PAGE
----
In November of 2014, Californians passed the The Safe Neighborhoods and Schools Act, aka Prop 47. Prop 47 reclassified theft of items under “$950 or less as exclusively a misdemeanor”, even if the theft is committed every single day. So the homeless were told – yea some might say encouraged – to steal $950 worth of goods every day from the stores in our communities and get away with it. 

In 2017, California Democrats passed Senate Bill 180, which aims at amending the penal code section that relates to drug offenses. The goal is to depopulate the overcrowded prisons. Predictably, S.B 180 is an utter failure. The only thing this bill accomplishes is putting a further strain on law enforcement officials who want to make our communities safer. Under the bill, law enforcement can’t send repeat drug offenders back to prison. These repeat drug offenders, many of whom are homeless, continue to commit drug offenses, often in public areas where children play.

Instead of paying attention to issues that Californians actually face every day, Democrats chase left wing narratives and play at peoples’ emotions. Democrats essentially banned the use of plastic straws in an effort to “save the environment,” even though plastic straws constitute less than one half of one percent of our flow of waste.

Americans are starting to see straight through this lie. If Democrats actually cared about the environment, they’d do something about all the trash, feces, drugs and syringes that stain the sidewalks of once beautiful cities like San Francisco. While children have no other choice but to play in parks that are riddled with feces and used syringes by homeless people, the Democrats could care less.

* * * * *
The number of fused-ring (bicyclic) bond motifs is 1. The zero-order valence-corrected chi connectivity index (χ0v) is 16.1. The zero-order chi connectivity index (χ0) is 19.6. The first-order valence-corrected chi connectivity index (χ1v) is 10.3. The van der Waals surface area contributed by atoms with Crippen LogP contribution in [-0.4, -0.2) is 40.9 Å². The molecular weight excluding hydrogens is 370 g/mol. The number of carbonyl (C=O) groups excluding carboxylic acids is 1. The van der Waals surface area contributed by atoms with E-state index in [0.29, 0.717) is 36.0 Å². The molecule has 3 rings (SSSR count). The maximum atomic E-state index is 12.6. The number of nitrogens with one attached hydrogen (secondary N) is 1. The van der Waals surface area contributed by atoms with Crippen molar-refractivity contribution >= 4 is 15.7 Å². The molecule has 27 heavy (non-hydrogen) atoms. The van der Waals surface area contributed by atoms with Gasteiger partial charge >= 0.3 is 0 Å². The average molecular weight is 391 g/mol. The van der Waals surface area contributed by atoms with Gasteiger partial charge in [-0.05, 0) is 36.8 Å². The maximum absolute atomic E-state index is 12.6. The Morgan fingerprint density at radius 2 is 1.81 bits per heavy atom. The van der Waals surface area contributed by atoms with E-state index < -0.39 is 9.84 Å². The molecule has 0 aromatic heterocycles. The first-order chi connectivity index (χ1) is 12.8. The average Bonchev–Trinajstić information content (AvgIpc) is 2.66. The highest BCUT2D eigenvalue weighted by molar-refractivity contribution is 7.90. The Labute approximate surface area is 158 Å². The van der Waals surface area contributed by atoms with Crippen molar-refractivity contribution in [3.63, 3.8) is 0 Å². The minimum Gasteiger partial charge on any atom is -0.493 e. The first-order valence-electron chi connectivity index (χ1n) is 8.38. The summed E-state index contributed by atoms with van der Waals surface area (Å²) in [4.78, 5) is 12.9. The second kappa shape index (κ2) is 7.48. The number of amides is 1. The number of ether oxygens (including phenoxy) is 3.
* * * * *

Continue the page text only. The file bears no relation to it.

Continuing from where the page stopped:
They have been in control of California for more than twenty years now, and clearly, their governance is driving our state downhill. There’s an old saying that the first rule when finding yourself in a hole is to stop digging.  Here’s hoping that California voters realize the deep and expanding hole they are in and stop digging by replacing their legislators next year and governor in 2022.

David Ter-Petrosyan is a student at Glendale Community College studying Economic Philosophy. He is a delegate to the California Republican Party.

GOP Political Grifters Grub For Money – Help Adam Schiff

The online dictionary defines “grifters” as “chiselers, defrauders, gougers, scammers, swindlers, and flim-flam men. Selling a bridge and starting a Ponzi scheme are things a grifter might do.” As Rod Serling used to say to start most “Twilight Zone” episodes, “submitted for your approval” is the strange case of apparent political grifters Omar Navarro and Jennifer Barbosa.

Navarro was unknown (blessedly) in 2018 when he became the GOP nominee against Maxine “Mad Max” Waters for Congress. Mad Max was such an easy target for conservative ire that Omar was able to raise over a million dollars. Omar repaid his donors trust by spending large sums on himself in the form of a “salary,” rent on his apartment, etc. The amount used effectively actually campaigning against Waters was the proverbial ant-fart in a hurricane, as witnessed by Navarro’s 22.3% of the vote. But hey – he got free rent and a nice salary along the way.